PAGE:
USMCA Shipping Documents 101: What changed from NAFTA to USMCA
On July 1st, 2020 the new United States-Mexico-Canada Agreement (USMCA) will replace the North American Free Trade Agreement (NAFTA). Here is a USMCA Shipping Documents 101.
What changed from NAFTA to USMCA shipping documents? All the same documents required under NAFTA are still required EXCEPT the NAFTA Certificate of Origin form. Instead of the NAFTA Certificate of Origin form, under USMCA the importer is required to file a Certification of Origin which can be done in any form as long as the 9 required data elements are included.
While the requirement for a Certificate of Origin form has gone away; creating your own Certification of Origin using our template to ensure consistency of the 9 required data elements is a recommended Best Practice. You should also be able to use this template to create a “blanket” form for lanes where you ship the same product regularly.
The nine minimum data elements are:
- Importer, Exporter, or Producer Certification of Origin
- Description and HS Classification of the Good
- Blanket Period (if applicable)
- Authorized Signature and Date
- Origin Criteria
For your convenience, here is the excerpt of Article 4.2: Originating Goods (Origin Criteria) from USMCA:
Except as otherwise provided in this Chapter, each Party shall provide that a good is originating if it is:
a) wholly obtained or produced entirely in the territory of one or more of the Parties, as defined in Article 4.3 (Wholly Obtained or Produced Goods);
b) produced entirely in the territory of one or more of the Parties using non-originating materials provided the good satisfies all applicable requirements of Annex 4-B (Product-Specific Rules of Origin);
c) produced entirely in the territory of one or more of the Parties exclusively from originating materials; or
d) except for a good provided for in Chapter 61 to 63 of the Harmonized System
i. produced entirely in the territory of one or more of the Parties;
ii. one or more of the non-originating materials provided for as parts under the Harmonized System used in the production of the good cannot satisfy the requirements set out in Annex 4-B (Product-Specific Rules of Origin) because both the good and its materials are classified in the same subheading or the same heading that is not further subdivided into subheadings or, the good was imported into the territory of a Party in an unassembled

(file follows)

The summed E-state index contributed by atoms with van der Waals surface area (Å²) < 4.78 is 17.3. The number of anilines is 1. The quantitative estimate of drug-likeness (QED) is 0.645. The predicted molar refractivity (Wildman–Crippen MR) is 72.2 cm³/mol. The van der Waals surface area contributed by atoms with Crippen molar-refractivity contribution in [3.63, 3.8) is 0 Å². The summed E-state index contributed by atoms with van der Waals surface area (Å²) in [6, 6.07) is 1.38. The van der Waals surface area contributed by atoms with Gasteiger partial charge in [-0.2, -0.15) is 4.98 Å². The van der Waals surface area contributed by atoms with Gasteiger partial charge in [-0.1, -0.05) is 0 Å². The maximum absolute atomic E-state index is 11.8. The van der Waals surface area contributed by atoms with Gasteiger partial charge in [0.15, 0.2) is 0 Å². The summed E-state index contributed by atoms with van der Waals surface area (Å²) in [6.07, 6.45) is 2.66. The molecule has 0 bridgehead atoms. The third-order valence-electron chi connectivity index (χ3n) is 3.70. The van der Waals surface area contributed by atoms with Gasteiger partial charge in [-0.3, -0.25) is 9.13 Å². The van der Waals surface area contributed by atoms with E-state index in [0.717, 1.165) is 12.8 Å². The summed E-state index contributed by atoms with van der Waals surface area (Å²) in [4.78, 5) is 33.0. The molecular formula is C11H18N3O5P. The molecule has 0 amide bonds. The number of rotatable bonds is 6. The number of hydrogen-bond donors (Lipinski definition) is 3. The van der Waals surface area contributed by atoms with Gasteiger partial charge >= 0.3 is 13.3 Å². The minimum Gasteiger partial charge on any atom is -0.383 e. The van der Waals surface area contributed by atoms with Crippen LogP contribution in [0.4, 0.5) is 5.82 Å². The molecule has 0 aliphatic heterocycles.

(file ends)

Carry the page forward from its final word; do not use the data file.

or a disassembled form but was classified as an assembled good pursuant to rule 2(a) of the General Rules of Interpretation of the Harmonized System; and
iii. the regional value content of the good, determined in accordance with Article 4.5 (Regional Value Content), is not less than 60 percent if the transaction value method is used, or not less than 50 percent if the net cost method is used.
Additional significant changes you may want to learn about depending on your trade within the region include:
- Intellectual property
- Digital Trade
- De minimis
- Financial Services
The intellectual property chapter of the agreement has been modernized and protections for innovators and creators have been broadened.
This new chapter provides a foundation for the expansion of trade and investment in innovative products and services.
Under the new agreement Canada has raised it’s De Minimus shipment value from C$20 to C$40 and will provide for duty-free shipments up to C$150. Mexico will continue it’s De Minimus shipment value of USD $50 and also provides duty-free shipments up to the equivalent level of USD $117.
The updated chapter facilitates a level-playing field for financial institutions, investors, and cross-border financial services while preserving the discretion of regulators to ensure financial stability.
This chapter includes substantial changes including Mexico’s commitment to recognition of the right to collective bargaining and a new labor content rule requiring at least 40% of auto content be made by workers earning at least USD $16 per hour.
To dig further into the nitty-gritty details try these resources: